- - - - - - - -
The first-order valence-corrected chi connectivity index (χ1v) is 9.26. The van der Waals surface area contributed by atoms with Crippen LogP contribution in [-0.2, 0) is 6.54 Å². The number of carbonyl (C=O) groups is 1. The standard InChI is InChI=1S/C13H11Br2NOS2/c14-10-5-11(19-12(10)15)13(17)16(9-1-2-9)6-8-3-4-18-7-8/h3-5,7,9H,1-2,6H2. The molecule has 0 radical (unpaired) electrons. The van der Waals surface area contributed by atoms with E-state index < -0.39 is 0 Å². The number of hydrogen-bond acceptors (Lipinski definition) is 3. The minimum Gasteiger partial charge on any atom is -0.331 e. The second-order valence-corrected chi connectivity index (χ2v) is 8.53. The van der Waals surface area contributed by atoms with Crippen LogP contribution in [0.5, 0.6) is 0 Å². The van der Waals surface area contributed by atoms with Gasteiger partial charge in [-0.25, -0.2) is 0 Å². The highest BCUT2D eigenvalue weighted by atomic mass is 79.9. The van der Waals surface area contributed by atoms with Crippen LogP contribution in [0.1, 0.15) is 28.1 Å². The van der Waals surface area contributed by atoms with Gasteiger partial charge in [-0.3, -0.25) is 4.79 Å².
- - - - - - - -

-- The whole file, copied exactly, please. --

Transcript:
The first-order valence-corrected chi connectivity index (χ1v) is 9.26. The van der Waals surface area contributed by atoms with Crippen LogP contribution in [-0.2, 0) is 6.54 Å². The number of carbonyl (C=O) groups is 1. The standard InChI is InChI=1S/C13H11Br2NOS2/c14-10-5-11(19-12(10)15)13(17)16(9-1-2-9)6-8-3-4-18-7-8/h3-5,7,9H,1-2,6H2. The molecule has 0 radical (unpaired) electrons. The van der Waals surface area contributed by atoms with E-state index < -0.39 is 0 Å². The number of hydrogen-bond acceptors (Lipinski definition) is 3. The minimum Gasteiger partial charge on any atom is -0.331 e. The second-order valence-corrected chi connectivity index (χ2v) is 8.53. The van der Waals surface area contributed by atoms with Crippen LogP contribution in [0.5, 0.6) is 0 Å². The van der Waals surface area contributed by atoms with Gasteiger partial charge in [-0.25, -0.2) is 0 Å². The highest BCUT2D eigenvalue weighted by atomic mass is 79.9. The van der Waals surface area contributed by atoms with Crippen LogP contribution in [0.1, 0.15) is 28.1 Å². The van der Waals surface area contributed by atoms with Gasteiger partial charge in [-0.3, -0.25) is 4.79 Å².